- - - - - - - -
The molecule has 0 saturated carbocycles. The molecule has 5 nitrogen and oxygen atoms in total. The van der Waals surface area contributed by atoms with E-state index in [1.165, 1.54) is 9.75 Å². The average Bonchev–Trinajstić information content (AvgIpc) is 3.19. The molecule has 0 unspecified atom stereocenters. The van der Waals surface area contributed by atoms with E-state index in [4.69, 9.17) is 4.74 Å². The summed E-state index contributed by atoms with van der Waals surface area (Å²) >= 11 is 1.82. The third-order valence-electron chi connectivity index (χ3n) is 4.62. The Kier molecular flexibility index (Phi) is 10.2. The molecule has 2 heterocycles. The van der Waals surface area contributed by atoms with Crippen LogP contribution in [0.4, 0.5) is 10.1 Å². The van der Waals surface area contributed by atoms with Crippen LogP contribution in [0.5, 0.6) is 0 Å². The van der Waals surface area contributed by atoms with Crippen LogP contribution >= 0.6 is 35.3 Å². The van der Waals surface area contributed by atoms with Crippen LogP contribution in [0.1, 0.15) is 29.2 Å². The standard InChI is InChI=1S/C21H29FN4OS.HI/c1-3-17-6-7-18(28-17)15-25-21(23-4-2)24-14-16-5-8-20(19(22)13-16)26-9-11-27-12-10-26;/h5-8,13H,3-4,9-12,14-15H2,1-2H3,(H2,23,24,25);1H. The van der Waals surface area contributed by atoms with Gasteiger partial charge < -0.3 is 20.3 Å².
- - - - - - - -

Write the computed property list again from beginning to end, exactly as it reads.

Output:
The molecule has 0 saturated carbocycles. The molecule has 5 nitrogen and oxygen atoms in total. The van der Waals surface area contributed by atoms with E-state index in [1.165, 1.54) is 9.75 Å². The average Bonchev–Trinajstić information content (AvgIpc) is 3.19. The molecule has 0 unspecified atom stereocenters. The van der Waals surface area contributed by atoms with E-state index in [4.69, 9.17) is 4.74 Å². The summed E-state index contributed by atoms with van der Waals surface area (Å²) >= 11 is 1.82. The third-order valence-electron chi connectivity index (χ3n) is 4.62. The Kier molecular flexibility index (Phi) is 10.2. The molecule has 2 heterocycles. The van der Waals surface area contributed by atoms with Crippen LogP contribution in [0.4, 0.5) is 10.1 Å². The van der Waals surface area contributed by atoms with Crippen LogP contribution in [0.5, 0.6) is 0 Å². The van der Waals surface area contributed by atoms with Crippen LogP contribution >= 0.6 is 35.3 Å². The van der Waals surface area contributed by atoms with Crippen LogP contribution in [0.1, 0.15) is 29.2 Å². The standard InChI is InChI=1S/C21H29FN4OS.HI/c1-3-17-6-7-18(28-17)15-25-21(23-4-2)24-14-16-5-8-20(19(22)13-16)26-9-11-27-12-10-26;/h5-8,13H,3-4,9-12,14-15H2,1-2H3,(H2,23,24,25);1H. The van der Waals surface area contributed by atoms with Gasteiger partial charge < -0.3 is 20.3 Å².